On April 8, Gov. Andy Beshear amended KRS 158.4414 through House Bill 63 to require the assignment of school resource officers to all public schools beginning Aug. 1.
However, there has been a reported shortage of SROs available to districts across the state, with many school districts still well below the guideline.
State School Security Marshal Ben Wilcox said that as of August, his office was able to report that more than 50% of Kentucky’s school districts are equipped with an SRO as defined by HB 63.
“Since Gov. Beshear signed HB 63 into law, this is a 21% increase of school resource officers who have been assigned to protect Kentucky schools, ensuring children and staff have a safe learning environment,” he said. “OSSSM will continue to work with every school district in Kentucky to assist with compliance and make adjustments as funding and personnel become available, per statute.”
KRS 158.4414(2) states that local boards of education shall ensure, for each campus in the district, that at least one certified SRO is assigned to and working on-site full-time in the school building or buildings on campus.
“If sufficient funds and qualified personnel are not available for this purpose for every campus, the local board of education shall fulfill the requirements of this subsection on a per campus basis, as approved in writing by the state school security marshal, until a certified school resource officer is assigned to and working on-site full-time on each campus in the district,” the statute said.
Hannah Thurman, public information officer for Daviess County Public Schools, said the district currently has six DCPS police officers and are in the application and search process of hiring two additional officers.
“DCPS has received approval from the Office of the State School Security Marshal for our plan for future placement of SROs when sufficient funds and qualified personnel become available,” she said.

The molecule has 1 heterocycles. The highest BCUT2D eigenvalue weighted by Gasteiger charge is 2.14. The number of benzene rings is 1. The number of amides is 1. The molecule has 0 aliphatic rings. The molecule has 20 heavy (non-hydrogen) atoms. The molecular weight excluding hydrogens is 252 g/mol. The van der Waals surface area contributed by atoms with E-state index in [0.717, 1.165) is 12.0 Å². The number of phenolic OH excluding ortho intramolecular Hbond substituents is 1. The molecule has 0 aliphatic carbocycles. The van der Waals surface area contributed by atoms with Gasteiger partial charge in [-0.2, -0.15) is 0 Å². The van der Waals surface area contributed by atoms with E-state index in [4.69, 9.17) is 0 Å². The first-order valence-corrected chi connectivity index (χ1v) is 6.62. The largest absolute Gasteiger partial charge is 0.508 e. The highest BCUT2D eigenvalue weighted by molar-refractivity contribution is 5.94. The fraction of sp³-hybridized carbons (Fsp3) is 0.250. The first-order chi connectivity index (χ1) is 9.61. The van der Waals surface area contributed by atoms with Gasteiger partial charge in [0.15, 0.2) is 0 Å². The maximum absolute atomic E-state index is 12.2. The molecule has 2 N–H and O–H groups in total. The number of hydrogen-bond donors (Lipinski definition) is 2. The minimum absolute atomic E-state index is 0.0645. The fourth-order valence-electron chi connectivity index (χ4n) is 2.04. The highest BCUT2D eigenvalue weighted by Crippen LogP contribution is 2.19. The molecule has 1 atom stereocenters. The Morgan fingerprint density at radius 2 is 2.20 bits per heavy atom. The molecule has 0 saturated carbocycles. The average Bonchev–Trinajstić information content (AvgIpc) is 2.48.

The five DCPS SROs are stationed at Daviess County High School, Apollo High School, Daviess County Middle School, College View Middle School and Burns Middle School, with additional substitute SROs that assist with district coverage and patrol.
“At (the Aug. 25) Board of Education meeting, the board approved to add two more full-time SROs to give us a total of seven full-time positions, plus the district-wide substitute,” Thurman said. “The newly-added officers will cover our elementary schools by east/west divisions. Two of our middle schools have adjoining campuses with elementary schools (CVMS/Deer Park Elementary School and BMS/Burns Elementary School). Following the move to the new DCMS building, Meadow Lands Elementary School will be in very close proximity to a middle school as well.”
Jared Revlett, public information officer for Owensboro Public Schools, said the district has also filed with the OSSSM and currently only has two SROs in the district — one at Owensboro High School and one at the Owensboro Middle/Innovation campus.
Revlett said because OPS schools are within close proximity, a Owensboro Police Department officer will frequently drive the neighborhoods and check-in with the schools several times a day.